Cayenne was expensive but fun, and I got to hang out with the Haitian ambassador (or at least she claimed she was the Haitian ambassador - who knows). But the two stand-outs were my visits to Devil's Island and Saint-Georges.
Devil's Island is actually three islands - the one with the main prison, which still has many of the original buildings and now has a restaurant and campsites; the one where Dreyfuss was held - his bench is still there - which is inaccessible by boat; and the one where the hard case prisoners were held in solitary confinement. This island has been allowed to go back to nature, apart from a path round the island and the small graveyard where the prison wardens and their families are buried, and it was incredibly atmospheric to find a ruined prison in the middle of the rampant vegetation.
Saint-Georges (or Saint Georges-de-l'Oyapock to give its full name) is a small town on the banks of the Oiapoque River, which forms the eastern border with Brazil. You have the river on one side and the jungle on the other and you really feel you are cut off from the world.
Of course you are not that remote really. If you hanker after excitement you can take a piroque taxi downriver to Oiapoque on the Brazilan side. That is a real cowboy town, and fittingly it was where I discovered Sertanejo - Brazilian country music. I picked up several bootleg Sertanejo CDs while I was there, together with a lacquered piranha.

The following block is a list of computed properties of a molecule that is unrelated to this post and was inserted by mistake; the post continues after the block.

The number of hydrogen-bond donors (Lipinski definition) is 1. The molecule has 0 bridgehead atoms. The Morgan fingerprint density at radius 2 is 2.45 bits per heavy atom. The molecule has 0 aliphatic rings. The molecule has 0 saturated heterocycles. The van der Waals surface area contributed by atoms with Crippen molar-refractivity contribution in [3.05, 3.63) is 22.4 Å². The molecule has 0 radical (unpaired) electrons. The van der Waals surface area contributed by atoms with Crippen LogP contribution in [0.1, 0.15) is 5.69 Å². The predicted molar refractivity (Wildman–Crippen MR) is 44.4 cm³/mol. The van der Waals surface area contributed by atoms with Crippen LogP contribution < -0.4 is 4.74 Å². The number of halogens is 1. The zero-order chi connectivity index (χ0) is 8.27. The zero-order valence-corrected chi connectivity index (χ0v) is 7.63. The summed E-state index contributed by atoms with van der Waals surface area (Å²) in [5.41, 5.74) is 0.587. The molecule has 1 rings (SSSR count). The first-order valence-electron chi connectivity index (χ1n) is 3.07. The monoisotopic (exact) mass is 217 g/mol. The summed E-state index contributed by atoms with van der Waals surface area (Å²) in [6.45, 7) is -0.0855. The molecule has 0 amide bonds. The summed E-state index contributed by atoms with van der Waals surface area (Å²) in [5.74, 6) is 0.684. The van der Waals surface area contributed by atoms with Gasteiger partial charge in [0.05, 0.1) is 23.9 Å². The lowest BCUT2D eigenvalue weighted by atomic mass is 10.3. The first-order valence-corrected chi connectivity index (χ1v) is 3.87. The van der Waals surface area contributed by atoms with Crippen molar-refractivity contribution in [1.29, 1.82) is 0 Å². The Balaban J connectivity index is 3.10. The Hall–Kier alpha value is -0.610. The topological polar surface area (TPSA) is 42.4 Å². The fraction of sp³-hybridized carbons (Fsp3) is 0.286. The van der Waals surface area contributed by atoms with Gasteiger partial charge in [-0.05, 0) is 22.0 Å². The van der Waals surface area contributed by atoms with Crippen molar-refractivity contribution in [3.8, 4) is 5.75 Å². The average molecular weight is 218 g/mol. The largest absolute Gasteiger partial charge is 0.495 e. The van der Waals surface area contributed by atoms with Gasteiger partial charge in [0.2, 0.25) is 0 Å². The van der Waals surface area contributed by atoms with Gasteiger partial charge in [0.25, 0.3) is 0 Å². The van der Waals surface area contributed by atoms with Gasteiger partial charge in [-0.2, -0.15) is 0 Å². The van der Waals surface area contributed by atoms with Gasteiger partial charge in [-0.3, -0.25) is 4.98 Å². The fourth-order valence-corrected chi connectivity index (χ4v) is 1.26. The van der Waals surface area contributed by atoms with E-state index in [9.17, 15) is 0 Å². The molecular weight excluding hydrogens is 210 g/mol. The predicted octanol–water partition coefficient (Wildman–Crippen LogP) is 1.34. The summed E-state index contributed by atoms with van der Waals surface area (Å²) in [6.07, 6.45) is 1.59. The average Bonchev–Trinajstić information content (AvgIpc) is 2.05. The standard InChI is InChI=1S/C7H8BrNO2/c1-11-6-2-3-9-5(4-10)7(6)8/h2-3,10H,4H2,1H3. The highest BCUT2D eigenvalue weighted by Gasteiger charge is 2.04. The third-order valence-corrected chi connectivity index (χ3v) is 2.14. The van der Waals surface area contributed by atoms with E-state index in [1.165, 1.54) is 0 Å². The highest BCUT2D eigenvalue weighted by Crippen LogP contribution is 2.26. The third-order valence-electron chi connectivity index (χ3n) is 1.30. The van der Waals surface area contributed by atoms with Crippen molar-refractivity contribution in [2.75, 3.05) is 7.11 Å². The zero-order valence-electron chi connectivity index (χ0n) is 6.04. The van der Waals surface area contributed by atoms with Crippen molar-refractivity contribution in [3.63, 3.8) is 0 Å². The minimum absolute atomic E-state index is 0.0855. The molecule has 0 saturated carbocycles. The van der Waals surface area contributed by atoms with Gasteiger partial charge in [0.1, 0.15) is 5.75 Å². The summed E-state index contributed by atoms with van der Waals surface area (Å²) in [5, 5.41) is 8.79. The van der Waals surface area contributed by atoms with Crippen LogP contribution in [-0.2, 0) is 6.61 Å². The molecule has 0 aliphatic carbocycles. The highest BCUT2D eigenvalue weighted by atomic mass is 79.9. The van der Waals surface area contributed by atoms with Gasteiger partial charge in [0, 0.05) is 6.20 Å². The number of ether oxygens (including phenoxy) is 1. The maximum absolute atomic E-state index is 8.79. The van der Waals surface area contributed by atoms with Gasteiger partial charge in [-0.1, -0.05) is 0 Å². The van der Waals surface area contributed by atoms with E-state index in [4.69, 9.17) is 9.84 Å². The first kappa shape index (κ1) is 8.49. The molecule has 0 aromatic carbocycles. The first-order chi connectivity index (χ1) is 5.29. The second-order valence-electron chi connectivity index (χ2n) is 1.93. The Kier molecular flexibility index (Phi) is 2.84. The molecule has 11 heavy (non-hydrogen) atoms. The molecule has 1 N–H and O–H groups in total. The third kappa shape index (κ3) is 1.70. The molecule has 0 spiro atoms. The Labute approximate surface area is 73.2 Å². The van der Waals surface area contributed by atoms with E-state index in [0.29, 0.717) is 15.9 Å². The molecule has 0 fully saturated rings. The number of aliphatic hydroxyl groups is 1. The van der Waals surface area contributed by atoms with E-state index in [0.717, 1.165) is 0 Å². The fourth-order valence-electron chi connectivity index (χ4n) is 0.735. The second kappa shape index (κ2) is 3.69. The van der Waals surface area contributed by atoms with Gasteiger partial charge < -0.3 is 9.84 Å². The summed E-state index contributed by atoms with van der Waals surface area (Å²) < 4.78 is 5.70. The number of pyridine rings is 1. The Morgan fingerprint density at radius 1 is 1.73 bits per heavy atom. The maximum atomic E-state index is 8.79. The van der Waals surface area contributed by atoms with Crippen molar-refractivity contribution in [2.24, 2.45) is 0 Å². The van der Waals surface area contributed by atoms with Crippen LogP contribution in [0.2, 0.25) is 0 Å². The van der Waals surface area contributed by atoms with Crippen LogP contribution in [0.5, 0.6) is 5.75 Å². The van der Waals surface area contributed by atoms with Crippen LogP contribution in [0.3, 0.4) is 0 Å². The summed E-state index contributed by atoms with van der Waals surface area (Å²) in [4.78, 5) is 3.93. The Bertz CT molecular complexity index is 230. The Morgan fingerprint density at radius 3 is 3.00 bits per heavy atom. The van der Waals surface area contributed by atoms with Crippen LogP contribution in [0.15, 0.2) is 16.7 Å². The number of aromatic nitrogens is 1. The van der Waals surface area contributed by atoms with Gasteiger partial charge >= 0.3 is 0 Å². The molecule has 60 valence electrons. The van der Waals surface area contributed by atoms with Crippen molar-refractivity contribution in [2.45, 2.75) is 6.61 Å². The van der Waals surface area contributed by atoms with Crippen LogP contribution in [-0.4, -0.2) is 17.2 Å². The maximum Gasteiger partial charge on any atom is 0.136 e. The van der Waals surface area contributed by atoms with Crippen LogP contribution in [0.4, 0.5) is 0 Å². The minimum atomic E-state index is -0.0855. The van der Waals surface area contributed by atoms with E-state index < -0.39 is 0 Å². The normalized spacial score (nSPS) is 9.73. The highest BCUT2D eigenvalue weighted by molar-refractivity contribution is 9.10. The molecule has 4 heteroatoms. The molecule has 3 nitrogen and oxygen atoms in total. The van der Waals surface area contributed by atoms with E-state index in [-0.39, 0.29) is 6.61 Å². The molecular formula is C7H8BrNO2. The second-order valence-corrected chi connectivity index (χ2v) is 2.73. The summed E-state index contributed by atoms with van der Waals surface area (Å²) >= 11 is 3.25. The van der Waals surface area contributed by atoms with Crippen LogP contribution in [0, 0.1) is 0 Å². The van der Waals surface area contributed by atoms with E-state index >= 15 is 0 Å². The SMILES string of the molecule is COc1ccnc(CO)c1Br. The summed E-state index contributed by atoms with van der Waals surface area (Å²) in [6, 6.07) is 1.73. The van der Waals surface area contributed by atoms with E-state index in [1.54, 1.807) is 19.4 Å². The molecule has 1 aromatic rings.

In place of our scheduled post - sorry, Pat Shange fans - here are a couple of the highlights from those CDs:
"Sapatio, Sapatio" - Rio Negro & Solimoes
"Rodeio E Vaquejada" - Rick & Renner
I have a 2007 Rick & Renner album which an exasperating mixture of decent sertanejo and mushy pap (which is still closer to country than most recent Nashville albums I suppose). Rio Negro & Solimoes still seem to be sticking to their roots and, judging by the size of the crowd in this clip, are doing OK out of it.